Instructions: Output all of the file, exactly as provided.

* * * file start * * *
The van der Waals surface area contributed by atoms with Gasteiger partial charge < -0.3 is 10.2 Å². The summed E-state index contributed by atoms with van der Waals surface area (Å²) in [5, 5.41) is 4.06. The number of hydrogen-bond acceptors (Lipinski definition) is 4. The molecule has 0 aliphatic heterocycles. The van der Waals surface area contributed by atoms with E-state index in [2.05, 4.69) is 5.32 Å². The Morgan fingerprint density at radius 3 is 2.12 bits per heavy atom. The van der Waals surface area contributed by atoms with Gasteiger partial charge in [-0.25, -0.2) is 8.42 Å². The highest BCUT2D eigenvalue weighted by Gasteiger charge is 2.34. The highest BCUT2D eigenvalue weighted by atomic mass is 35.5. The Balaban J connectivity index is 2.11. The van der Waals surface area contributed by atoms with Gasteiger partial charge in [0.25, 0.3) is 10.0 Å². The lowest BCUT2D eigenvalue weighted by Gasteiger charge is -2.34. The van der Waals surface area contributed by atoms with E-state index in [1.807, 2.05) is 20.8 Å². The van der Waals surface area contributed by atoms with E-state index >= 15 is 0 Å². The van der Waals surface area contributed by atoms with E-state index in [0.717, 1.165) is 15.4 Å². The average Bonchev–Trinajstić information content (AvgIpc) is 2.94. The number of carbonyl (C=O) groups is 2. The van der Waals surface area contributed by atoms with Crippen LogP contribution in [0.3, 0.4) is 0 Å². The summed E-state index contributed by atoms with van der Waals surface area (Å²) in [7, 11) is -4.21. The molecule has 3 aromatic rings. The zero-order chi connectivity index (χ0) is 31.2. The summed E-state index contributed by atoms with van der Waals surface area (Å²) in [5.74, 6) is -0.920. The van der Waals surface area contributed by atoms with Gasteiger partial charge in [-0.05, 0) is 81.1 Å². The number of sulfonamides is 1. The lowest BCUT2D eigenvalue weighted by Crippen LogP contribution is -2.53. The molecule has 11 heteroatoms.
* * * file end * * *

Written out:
The van der Waals surface area contributed by atoms with Gasteiger partial charge < -0.3 is 10.2 Å². The summed E-state index contributed by atoms with van der Waals surface area (Å²) in [5, 5.41) is 4.06. The number of hydrogen-bond acceptors (Lipinski definition) is 4. The molecule has 0 aliphatic heterocycles. The van der Waals surface area contributed by atoms with E-state index in [2.05, 4.69) is 5.32 Å². The Morgan fingerprint density at radius 3 is 2.12 bits per heavy atom. The van der Waals surface area contributed by atoms with Gasteiger partial charge in [-0.25, -0.2) is 8.42 Å². The highest BCUT2D eigenvalue weighted by Gasteiger charge is 2.34. The highest BCUT2D eigenvalue weighted by atomic mass is 35.5. The Balaban J connectivity index is 2.11. The van der Waals surface area contributed by atoms with Gasteiger partial charge in [0.25, 0.3) is 10.0 Å². The lowest BCUT2D eigenvalue weighted by Gasteiger charge is -2.34. The van der Waals surface area contributed by atoms with E-state index in [1.807, 2.05) is 20.8 Å². The van der Waals surface area contributed by atoms with E-state index >= 15 is 0 Å². The van der Waals surface area contributed by atoms with E-state index in [0.717, 1.165) is 15.4 Å². The average Bonchev–Trinajstić information content (AvgIpc) is 2.94. The number of carbonyl (C=O) groups is 2. The van der Waals surface area contributed by atoms with Crippen LogP contribution in [0.3, 0.4) is 0 Å². The summed E-state index contributed by atoms with van der Waals surface area (Å²) in [7, 11) is -4.21. The molecule has 3 aromatic rings. The zero-order chi connectivity index (χ0) is 31.2. The summed E-state index contributed by atoms with van der Waals surface area (Å²) in [5.74, 6) is -0.920. The van der Waals surface area contributed by atoms with Gasteiger partial charge in [-0.05, 0) is 81.1 Å². The number of sulfonamides is 1. The lowest BCUT2D eigenvalue weighted by Crippen LogP contribution is -2.53. The molecule has 11 heteroatoms.